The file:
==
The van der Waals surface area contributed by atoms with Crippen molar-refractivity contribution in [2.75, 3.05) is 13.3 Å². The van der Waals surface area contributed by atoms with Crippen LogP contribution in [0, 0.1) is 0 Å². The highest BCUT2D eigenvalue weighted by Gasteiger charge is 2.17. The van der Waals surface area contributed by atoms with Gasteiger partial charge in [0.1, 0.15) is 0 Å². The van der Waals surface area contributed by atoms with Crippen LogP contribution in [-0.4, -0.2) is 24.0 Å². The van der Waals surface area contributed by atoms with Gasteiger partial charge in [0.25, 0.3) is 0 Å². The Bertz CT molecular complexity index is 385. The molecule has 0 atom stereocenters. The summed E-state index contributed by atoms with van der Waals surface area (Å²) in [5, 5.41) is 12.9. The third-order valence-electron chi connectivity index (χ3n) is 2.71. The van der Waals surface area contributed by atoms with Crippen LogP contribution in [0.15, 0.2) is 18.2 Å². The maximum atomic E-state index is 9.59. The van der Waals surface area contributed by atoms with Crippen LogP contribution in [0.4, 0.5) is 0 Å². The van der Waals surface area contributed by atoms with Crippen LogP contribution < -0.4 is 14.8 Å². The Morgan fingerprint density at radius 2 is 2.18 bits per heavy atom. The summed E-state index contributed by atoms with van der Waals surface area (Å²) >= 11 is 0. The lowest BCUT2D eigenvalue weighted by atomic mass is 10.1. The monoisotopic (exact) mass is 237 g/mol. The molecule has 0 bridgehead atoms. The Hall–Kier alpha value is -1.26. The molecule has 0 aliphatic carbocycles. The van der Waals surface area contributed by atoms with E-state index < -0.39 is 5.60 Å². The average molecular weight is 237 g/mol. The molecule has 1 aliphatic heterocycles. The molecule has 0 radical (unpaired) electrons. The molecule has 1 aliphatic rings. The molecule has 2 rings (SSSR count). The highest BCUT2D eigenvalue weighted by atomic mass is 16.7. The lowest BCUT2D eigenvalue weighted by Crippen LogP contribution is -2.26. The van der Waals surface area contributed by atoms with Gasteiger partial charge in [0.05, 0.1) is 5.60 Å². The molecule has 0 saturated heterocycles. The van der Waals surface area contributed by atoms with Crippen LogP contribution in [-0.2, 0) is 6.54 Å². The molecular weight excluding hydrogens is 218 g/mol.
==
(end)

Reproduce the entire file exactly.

The van der Waals surface area contributed by atoms with Crippen molar-refractivity contribution in [2.75, 3.05) is 13.3 Å². The van der Waals surface area contributed by atoms with Crippen LogP contribution in [0, 0.1) is 0 Å². The highest BCUT2D eigenvalue weighted by Gasteiger charge is 2.17. The van der Waals surface area contributed by atoms with Gasteiger partial charge in [0.1, 0.15) is 0 Å². The van der Waals surface area contributed by atoms with Crippen LogP contribution in [-0.4, -0.2) is 24.0 Å². The van der Waals surface area contributed by atoms with Gasteiger partial charge in [0.25, 0.3) is 0 Å². The Bertz CT molecular complexity index is 385. The molecule has 0 atom stereocenters. The summed E-state index contributed by atoms with van der Waals surface area (Å²) in [5, 5.41) is 12.9. The third-order valence-electron chi connectivity index (χ3n) is 2.71. The van der Waals surface area contributed by atoms with Crippen LogP contribution in [0.15, 0.2) is 18.2 Å². The maximum atomic E-state index is 9.59. The van der Waals surface area contributed by atoms with Crippen LogP contribution in [0.4, 0.5) is 0 Å². The van der Waals surface area contributed by atoms with Crippen LogP contribution < -0.4 is 14.8 Å². The Morgan fingerprint density at radius 2 is 2.18 bits per heavy atom. The summed E-state index contributed by atoms with van der Waals surface area (Å²) >= 11 is 0. The lowest BCUT2D eigenvalue weighted by atomic mass is 10.1. The monoisotopic (exact) mass is 237 g/mol. The molecule has 0 bridgehead atoms. The Hall–Kier alpha value is -1.26. The molecule has 0 aliphatic carbocycles. The van der Waals surface area contributed by atoms with E-state index < -0.39 is 5.60 Å². The average molecular weight is 237 g/mol. The molecule has 1 aliphatic heterocycles. The molecule has 0 radical (unpaired) electrons. The molecule has 1 aliphatic rings. The molecule has 2 rings (SSSR count). The highest BCUT2D eigenvalue weighted by atomic mass is 16.7. The lowest BCUT2D eigenvalue weighted by Crippen LogP contribution is -2.26. The van der Waals surface area contributed by atoms with Gasteiger partial charge in [0.05, 0.1) is 5.60 Å². The molecule has 0 saturated heterocycles. The van der Waals surface area contributed by atoms with Crippen LogP contribution in [-0.2, 0) is 6.54 Å². The molecular weight excluding hydrogens is 218 g/mol.